But not everyone in The Love Guru was a loser. One of the several horrible running jokes is that Guru Pitka uses the name “Mariska Hargitay” as an all-purpose phrase — greeting, farewell, thanks, space-filler. He greets the celebrity cameos thus: “Mariska Hargitay, Jessica Simpson. Mariska Hargitay, Val Kilmer.” There are more celebrities in Love Guru. The whole plot revolves around the Guru’s aspiration to appear on Oprah Winfrey’s TV show; his great nemesis is Deepak Chopra; when you least expect it, this happens.
And there’s Jessica Alba as the Maple Leafs owner, giving arguably the toughest performance of her career as the person who has to almost-convincingly laugh at Myers’ jokes. It’s a kind of trope of decadent stardom, that moment when you can get anyone on screen for a few moments at a time. Myers could never have a lineup like this again, just like it’s hard to imagine Taylor Swift circa 2018 reassembling the “Bad Blood” cast (which included, hey, Jessica Alba!)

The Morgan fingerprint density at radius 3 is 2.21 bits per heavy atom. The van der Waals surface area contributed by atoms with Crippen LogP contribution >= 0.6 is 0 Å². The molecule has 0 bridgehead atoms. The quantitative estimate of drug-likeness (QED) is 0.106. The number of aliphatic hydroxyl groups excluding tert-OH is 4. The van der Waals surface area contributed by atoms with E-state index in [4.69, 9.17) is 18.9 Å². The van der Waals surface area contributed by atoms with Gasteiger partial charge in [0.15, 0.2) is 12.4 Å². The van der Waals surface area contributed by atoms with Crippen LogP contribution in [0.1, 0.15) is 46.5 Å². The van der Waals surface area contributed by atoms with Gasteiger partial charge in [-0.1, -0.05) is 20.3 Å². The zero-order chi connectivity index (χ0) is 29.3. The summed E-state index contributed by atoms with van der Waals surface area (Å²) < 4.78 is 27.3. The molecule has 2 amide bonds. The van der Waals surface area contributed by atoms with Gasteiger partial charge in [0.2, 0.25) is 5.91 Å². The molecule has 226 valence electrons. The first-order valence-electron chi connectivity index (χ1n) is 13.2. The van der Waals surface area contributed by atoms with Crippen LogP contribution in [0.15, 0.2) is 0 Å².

But there is one truly notable moment in The Love Guru, when Pitka meets one final celebrity:
Yes, it’s her! Hargitay herself! Looking happy to be here, honored, scared, disappointed, but above all, like someone who knows she’s got better things to do. Some stars burn bright into supernovas. The best will shine bright in the night sky long after our civilization is forgotten. The Love Guru is so dumb, but Pitka’s mantra is catchy, repeated 18 times throughout the movie. Say it to yourself morning, noon, and night: Mariska Hargitay, Mariska Hargitay, Mariska Hargitay…
Complete Summer 2008 Schedule:
May 2: Iron Man and Made of Honor
May 9: Speed Racer
May 16: The Chronicles of Narnia: Prince Caspian
May 22: Indiana Jones and the Kingdom of Crystal Skull
May 30: Sex and the City
June 6: Kung Fu Panda
June 13: The Happening
June 20: The Love Guru
June 27: Wall-E and Wanted
July 2: Hancock
July 11: Hellboy 2: The Golden Army
July 18: Mamma Mia and The Dark Knight
July 25: Step Brothers
Aug. 1: The Mummy: Tomb of the Dragon Emperor
Aug. 6: Sisterhood of the Traveling Pants 2 and Pineapple Express
Aug. 13: Tropic Thunder
Aug. 15: Vicky Cristina Barcelona and Star Wars: The Clone Wars
Aug. 22: The House Bunny